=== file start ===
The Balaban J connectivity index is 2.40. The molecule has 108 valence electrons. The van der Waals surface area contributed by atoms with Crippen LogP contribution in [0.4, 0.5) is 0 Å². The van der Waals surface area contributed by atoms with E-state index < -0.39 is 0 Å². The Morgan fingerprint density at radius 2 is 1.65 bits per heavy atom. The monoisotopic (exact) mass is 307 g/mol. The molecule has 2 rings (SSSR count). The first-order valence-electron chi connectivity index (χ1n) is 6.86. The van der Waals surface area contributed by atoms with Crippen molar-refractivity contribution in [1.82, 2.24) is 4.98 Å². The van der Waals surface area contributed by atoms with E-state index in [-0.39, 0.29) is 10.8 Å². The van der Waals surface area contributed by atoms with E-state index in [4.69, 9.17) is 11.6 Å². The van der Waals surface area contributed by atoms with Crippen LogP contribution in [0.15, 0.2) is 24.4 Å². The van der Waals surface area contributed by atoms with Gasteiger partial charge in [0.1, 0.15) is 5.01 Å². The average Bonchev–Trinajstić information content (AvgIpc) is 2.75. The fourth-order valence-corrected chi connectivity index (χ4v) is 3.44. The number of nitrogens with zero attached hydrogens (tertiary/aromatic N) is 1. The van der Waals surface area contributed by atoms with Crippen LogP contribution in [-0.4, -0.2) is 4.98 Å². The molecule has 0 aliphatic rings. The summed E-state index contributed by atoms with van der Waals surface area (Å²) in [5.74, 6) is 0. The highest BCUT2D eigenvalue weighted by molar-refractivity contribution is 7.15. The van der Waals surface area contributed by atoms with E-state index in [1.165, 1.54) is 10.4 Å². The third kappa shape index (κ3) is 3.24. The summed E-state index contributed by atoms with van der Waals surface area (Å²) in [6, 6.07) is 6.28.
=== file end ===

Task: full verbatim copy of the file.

The Balaban J connectivity index is 2.40. The molecule has 108 valence electrons. The van der Waals surface area contributed by atoms with Crippen LogP contribution in [0.4, 0.5) is 0 Å². The van der Waals surface area contributed by atoms with E-state index < -0.39 is 0 Å². The Morgan fingerprint density at radius 2 is 1.65 bits per heavy atom. The monoisotopic (exact) mass is 307 g/mol. The molecule has 2 rings (SSSR count). The first-order valence-electron chi connectivity index (χ1n) is 6.86. The van der Waals surface area contributed by atoms with Crippen molar-refractivity contribution in [1.82, 2.24) is 4.98 Å². The van der Waals surface area contributed by atoms with E-state index in [-0.39, 0.29) is 10.8 Å². The van der Waals surface area contributed by atoms with E-state index in [4.69, 9.17) is 11.6 Å². The van der Waals surface area contributed by atoms with Crippen LogP contribution in [0.15, 0.2) is 24.4 Å². The van der Waals surface area contributed by atoms with Gasteiger partial charge in [0.1, 0.15) is 5.01 Å². The average Bonchev–Trinajstić information content (AvgIpc) is 2.75. The fourth-order valence-corrected chi connectivity index (χ4v) is 3.44. The number of nitrogens with zero attached hydrogens (tertiary/aromatic N) is 1. The van der Waals surface area contributed by atoms with Crippen LogP contribution in [-0.4, -0.2) is 4.98 Å². The molecule has 0 aliphatic rings. The summed E-state index contributed by atoms with van der Waals surface area (Å²) in [5.74, 6) is 0. The highest BCUT2D eigenvalue weighted by molar-refractivity contribution is 7.15. The van der Waals surface area contributed by atoms with E-state index in [1.165, 1.54) is 10.4 Å². The third kappa shape index (κ3) is 3.24. The summed E-state index contributed by atoms with van der Waals surface area (Å²) in [6, 6.07) is 6.28.